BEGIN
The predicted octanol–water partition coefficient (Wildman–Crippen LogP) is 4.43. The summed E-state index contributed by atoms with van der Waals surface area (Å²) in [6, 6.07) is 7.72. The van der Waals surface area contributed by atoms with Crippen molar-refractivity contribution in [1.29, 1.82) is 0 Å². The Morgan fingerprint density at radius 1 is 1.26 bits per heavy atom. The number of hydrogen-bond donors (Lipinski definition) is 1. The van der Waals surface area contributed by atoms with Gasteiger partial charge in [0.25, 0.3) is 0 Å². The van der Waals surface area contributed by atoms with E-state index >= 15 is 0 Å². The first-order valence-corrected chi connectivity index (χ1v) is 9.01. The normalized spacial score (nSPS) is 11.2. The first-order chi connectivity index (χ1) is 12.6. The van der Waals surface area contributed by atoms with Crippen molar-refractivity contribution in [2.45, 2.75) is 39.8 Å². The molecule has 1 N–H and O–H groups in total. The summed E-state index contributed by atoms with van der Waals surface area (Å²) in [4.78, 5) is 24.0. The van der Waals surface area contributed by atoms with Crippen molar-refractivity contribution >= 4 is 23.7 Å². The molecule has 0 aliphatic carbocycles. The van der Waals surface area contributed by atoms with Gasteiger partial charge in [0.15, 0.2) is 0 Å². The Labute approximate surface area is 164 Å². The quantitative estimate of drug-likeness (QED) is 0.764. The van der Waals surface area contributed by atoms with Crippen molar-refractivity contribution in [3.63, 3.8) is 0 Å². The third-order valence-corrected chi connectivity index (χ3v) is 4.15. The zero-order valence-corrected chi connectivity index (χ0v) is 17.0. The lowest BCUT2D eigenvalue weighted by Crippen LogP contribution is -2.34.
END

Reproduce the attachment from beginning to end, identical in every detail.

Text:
The predicted octanol–water partition coefficient (Wildman–Crippen LogP) is 4.43. The summed E-state index contributed by atoms with van der Waals surface area (Å²) in [6, 6.07) is 7.72. The van der Waals surface area contributed by atoms with Crippen molar-refractivity contribution in [1.29, 1.82) is 0 Å². The Morgan fingerprint density at radius 1 is 1.26 bits per heavy atom. The number of hydrogen-bond donors (Lipinski definition) is 1. The van der Waals surface area contributed by atoms with Gasteiger partial charge in [0.25, 0.3) is 0 Å². The van der Waals surface area contributed by atoms with E-state index >= 15 is 0 Å². The first-order valence-corrected chi connectivity index (χ1v) is 9.01. The normalized spacial score (nSPS) is 11.2. The first-order chi connectivity index (χ1) is 12.6. The van der Waals surface area contributed by atoms with Crippen molar-refractivity contribution in [2.45, 2.75) is 39.8 Å². The molecule has 1 N–H and O–H groups in total. The summed E-state index contributed by atoms with van der Waals surface area (Å²) in [4.78, 5) is 24.0. The van der Waals surface area contributed by atoms with Crippen molar-refractivity contribution >= 4 is 23.7 Å². The molecule has 0 aliphatic carbocycles. The van der Waals surface area contributed by atoms with Gasteiger partial charge in [0.15, 0.2) is 0 Å². The Labute approximate surface area is 164 Å². The quantitative estimate of drug-likeness (QED) is 0.764. The van der Waals surface area contributed by atoms with Crippen molar-refractivity contribution in [3.63, 3.8) is 0 Å². The third-order valence-corrected chi connectivity index (χ3v) is 4.15. The zero-order valence-corrected chi connectivity index (χ0v) is 17.0. The lowest BCUT2D eigenvalue weighted by Crippen LogP contribution is -2.34.